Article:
If these small establishments with limited resources have this kind of personalized service, why is it that the biggest financial institutions in the world seem to not have any idea who I am? And if I want to extend my business with them, why do I need to start from scratch?
Information managers I speak with struggle to address these pain points in external communications with customers, clients, citizens, agents, and stores; account opening is near the top of the list of pain points. It exists at the lonely edge of the business process where the company interacts with the client — where information bounces between a company's firewall and the customer's domain — but why is this so difficult?
I spent a fine day at Hyland Software with A.J. Hyland and his team at the Hyland Software annual partnership conference last week. I'd have to say A.J.'s been a bit riled up of late. He admits to having a large chip on his shoulder — analysts and others have been telling him for years that the smallish pure play vendor will have trouble competing, and they make a good case. Consolidation continues and Microsoft Office 2007 is creating confusion for ECM buyers and more fodder for industry watch dogs.
Yet Hyland has grown revenues consistently and has been profitable for years. I speak to information and knowledge management professionals every day and one thing is constant: they are trying to buy solutions that solve problems. And most care little about who is buying who; they care even less about whether an ECM provider is part of a big company positioning for infrastructure of a medium size pure play emphasizing applications and vertical markets. Most companies are like the homeowner that wants a better shower but doesn't really care whether the underlying pipes are PVC or cooper.
"Which operating system is most secure?" is a popular IT religious debate. Symantec released its Internet Security Threat Report for July - December 2006. Around page 40, they discuss the number of vulnerabilities from each operating system vendor and the time it took to patch the vulnerabilities. One way to look at these numbers is to see who patches their systems first as considered in this article on internetnews.com. Considering only that metric, Microsoft comes out the winner with their average 21 days to patch. Hidden behind this number though is the fact that Microsoft advocates for responsible disclosure, which means that security researchers in theory report any new vulnerabilities to Microsoft in secret to give Microsoft an edge over malicious hackers. Open source projects often reveal their vulnerabilities publicly. It's unclear to me precisely how Symantec determined the patch disclosure date and if responsible disclosure would have an impact that gives Microsoft some extra time.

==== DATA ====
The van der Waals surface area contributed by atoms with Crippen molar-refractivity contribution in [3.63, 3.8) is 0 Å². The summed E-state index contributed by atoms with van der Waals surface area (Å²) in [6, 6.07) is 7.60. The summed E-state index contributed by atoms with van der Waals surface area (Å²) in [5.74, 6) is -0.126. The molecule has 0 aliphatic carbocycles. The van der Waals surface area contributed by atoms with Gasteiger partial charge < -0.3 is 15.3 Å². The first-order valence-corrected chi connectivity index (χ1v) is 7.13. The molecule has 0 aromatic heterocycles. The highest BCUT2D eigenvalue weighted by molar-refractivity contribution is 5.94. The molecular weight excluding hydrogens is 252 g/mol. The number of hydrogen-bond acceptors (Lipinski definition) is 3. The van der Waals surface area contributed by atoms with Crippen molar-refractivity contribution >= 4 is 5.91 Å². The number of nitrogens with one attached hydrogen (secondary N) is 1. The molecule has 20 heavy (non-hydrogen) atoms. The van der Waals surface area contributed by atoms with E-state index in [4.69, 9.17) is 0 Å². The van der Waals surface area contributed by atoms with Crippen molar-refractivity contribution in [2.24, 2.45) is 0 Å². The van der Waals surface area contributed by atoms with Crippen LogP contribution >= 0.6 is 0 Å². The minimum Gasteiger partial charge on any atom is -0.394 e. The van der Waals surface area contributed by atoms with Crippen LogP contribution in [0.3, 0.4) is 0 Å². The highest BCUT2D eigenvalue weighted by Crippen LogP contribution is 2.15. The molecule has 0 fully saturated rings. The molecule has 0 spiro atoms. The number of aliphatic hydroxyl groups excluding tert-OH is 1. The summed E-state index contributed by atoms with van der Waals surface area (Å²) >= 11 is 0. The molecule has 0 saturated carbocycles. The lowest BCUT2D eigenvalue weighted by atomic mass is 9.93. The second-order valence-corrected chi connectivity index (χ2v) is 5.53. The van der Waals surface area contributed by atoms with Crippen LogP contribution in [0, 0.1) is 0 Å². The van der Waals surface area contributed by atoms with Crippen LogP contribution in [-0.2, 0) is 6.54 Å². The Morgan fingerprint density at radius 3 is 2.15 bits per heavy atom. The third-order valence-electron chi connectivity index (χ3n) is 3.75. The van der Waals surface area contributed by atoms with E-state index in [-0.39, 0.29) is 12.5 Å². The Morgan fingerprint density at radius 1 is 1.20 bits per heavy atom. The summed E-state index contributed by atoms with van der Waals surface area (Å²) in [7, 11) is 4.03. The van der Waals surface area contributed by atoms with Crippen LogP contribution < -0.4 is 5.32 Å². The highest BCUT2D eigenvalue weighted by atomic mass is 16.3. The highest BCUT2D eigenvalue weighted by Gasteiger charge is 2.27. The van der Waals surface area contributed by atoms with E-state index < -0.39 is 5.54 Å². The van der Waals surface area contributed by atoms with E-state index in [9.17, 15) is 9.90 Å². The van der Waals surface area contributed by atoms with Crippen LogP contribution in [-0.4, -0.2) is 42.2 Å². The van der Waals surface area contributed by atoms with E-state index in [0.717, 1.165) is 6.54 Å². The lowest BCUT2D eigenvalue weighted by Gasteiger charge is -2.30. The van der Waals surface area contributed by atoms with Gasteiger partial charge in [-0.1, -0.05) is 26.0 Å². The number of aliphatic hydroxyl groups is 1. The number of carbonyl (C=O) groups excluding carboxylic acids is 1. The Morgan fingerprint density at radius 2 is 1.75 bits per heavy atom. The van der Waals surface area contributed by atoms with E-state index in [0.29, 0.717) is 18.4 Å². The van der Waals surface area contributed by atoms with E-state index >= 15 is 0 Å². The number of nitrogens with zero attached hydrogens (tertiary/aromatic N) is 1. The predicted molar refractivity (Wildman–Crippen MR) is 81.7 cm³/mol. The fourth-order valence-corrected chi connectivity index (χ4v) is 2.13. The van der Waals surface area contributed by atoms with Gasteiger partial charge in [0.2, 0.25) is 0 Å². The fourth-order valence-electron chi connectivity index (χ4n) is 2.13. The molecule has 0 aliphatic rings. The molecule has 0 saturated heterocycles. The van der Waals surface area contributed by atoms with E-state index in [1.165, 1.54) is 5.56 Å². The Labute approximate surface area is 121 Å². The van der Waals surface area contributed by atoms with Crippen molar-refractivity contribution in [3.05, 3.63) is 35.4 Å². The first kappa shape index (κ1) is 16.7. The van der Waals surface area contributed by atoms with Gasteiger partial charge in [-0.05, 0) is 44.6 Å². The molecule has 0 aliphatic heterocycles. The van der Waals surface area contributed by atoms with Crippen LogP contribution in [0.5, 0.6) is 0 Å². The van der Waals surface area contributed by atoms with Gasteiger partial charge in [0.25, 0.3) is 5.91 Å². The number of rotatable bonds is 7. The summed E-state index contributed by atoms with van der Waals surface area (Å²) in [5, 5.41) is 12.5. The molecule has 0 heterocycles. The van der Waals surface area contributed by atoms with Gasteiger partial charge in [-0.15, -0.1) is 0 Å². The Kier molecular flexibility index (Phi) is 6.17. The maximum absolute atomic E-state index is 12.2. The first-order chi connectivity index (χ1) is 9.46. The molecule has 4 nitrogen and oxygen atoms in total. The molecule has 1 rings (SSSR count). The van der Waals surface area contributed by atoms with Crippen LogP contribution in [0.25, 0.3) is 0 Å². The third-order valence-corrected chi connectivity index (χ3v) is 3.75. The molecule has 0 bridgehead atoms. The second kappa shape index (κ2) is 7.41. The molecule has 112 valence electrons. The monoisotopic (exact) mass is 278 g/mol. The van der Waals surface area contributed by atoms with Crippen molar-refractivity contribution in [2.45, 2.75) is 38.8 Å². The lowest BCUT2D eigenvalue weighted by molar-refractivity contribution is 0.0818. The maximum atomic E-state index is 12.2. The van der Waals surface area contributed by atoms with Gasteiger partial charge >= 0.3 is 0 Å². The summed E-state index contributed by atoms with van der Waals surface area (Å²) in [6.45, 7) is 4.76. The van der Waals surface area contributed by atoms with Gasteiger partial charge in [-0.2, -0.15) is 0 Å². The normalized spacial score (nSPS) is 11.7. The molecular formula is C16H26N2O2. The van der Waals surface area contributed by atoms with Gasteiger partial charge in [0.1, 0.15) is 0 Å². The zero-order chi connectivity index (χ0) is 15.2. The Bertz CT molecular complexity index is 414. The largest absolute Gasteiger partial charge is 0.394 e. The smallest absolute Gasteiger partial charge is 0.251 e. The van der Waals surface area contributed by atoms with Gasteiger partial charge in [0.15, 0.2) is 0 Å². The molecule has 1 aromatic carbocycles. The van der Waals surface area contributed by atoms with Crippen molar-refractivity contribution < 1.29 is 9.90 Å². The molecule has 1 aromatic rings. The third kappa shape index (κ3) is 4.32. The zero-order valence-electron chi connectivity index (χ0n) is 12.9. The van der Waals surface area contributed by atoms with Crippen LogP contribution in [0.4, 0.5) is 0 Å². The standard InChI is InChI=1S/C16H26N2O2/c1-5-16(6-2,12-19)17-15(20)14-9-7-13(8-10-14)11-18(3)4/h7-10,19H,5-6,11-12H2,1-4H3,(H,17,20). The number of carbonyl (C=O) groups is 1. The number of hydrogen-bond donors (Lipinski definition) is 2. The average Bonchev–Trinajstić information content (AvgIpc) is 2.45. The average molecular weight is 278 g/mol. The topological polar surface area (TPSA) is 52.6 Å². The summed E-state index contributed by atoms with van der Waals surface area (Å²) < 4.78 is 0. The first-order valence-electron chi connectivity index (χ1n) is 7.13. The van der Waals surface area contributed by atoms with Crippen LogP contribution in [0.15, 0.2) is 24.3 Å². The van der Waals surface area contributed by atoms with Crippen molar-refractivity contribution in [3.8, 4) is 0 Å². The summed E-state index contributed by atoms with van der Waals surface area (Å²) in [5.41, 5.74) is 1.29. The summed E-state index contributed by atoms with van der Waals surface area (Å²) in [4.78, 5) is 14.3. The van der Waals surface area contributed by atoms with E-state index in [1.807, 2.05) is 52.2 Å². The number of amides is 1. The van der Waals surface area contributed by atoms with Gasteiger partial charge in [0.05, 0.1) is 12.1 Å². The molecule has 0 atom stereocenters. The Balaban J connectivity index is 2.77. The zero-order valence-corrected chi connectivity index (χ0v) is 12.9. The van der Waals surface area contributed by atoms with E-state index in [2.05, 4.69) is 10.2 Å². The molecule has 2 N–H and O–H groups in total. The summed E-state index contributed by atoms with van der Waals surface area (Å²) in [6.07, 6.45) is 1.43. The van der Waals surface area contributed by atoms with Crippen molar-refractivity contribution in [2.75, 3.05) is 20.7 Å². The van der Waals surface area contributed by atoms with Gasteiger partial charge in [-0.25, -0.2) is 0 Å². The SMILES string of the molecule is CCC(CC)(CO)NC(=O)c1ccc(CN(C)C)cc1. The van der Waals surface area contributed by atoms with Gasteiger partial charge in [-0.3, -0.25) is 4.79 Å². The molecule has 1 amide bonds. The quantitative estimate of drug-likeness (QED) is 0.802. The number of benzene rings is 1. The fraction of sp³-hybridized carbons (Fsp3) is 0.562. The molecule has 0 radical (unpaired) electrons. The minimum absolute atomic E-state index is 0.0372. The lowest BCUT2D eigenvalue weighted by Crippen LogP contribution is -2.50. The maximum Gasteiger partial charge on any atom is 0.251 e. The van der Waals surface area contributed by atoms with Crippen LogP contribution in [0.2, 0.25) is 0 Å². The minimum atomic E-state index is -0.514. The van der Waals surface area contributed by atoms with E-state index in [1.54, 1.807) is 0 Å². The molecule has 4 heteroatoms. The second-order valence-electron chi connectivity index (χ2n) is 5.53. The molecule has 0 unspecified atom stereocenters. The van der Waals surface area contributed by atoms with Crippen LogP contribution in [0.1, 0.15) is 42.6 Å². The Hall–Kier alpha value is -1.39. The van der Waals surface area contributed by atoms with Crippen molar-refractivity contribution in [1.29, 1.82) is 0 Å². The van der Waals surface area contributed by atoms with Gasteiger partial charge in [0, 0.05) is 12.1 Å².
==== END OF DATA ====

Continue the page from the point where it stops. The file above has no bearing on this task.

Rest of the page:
We could measure differently and look only at the number of high severity vulnerabilities; after all, the rest aren't as critical. Then we get a different ranking:
Google announced yesterday that it is changing its data retention policies on searches. It will now anonymize its search logs so that the data is "much more anonymous" after 18-24 months. The skeptic in me wants to know what much more anonymous means, as AOL thought that it had anonymized its searches when it released user search information to researchers. So I dug a bit deeper and looked at their log retention policy FAQ. Seems that they plan to change bits in the IP address and the cookies they send out. That will make it harder to trace specific searches back to a particular person by an IP address. They make no mention of preventing a similar AOL disclosure snafu by ensuring that individual searches by the same person are anonymized in different ways from each other; otherwise, if they are all anonymized in the same way (i.e., IP address 18.104.22.168 goes to 22.214.171.124 each and every time), the searches aren't really anonymous because people tend to search on their own names, SSNs, addresses, etc.